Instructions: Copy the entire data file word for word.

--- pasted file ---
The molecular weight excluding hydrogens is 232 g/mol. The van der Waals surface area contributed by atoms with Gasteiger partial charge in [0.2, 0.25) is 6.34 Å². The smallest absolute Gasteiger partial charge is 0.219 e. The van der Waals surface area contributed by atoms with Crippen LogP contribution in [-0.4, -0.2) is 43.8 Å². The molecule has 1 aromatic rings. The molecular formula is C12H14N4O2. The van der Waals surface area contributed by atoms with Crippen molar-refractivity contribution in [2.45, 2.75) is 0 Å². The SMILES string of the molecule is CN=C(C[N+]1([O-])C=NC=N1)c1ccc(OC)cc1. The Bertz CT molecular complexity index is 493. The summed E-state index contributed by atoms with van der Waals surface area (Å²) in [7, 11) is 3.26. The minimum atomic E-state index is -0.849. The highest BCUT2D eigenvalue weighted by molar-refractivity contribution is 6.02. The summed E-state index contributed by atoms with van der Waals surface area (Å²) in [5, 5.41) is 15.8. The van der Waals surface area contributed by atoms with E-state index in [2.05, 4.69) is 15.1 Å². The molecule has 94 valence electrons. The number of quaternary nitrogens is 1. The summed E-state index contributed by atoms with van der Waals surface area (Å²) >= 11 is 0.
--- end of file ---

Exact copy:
The molecular weight excluding hydrogens is 232 g/mol. The van der Waals surface area contributed by atoms with Gasteiger partial charge in [0.2, 0.25) is 6.34 Å². The smallest absolute Gasteiger partial charge is 0.219 e. The van der Waals surface area contributed by atoms with Crippen LogP contribution in [-0.4, -0.2) is 43.8 Å². The molecule has 1 aromatic rings. The molecular formula is C12H14N4O2. The van der Waals surface area contributed by atoms with Crippen molar-refractivity contribution in [2.45, 2.75) is 0 Å². The SMILES string of the molecule is CN=C(C[N+]1([O-])C=NC=N1)c1ccc(OC)cc1. The Bertz CT molecular complexity index is 493. The summed E-state index contributed by atoms with van der Waals surface area (Å²) in [7, 11) is 3.26. The minimum atomic E-state index is -0.849. The highest BCUT2D eigenvalue weighted by molar-refractivity contribution is 6.02. The summed E-state index contributed by atoms with van der Waals surface area (Å²) in [5, 5.41) is 15.8. The van der Waals surface area contributed by atoms with E-state index in [2.05, 4.69) is 15.1 Å². The molecule has 94 valence electrons. The number of quaternary nitrogens is 1. The summed E-state index contributed by atoms with van der Waals surface area (Å²) >= 11 is 0.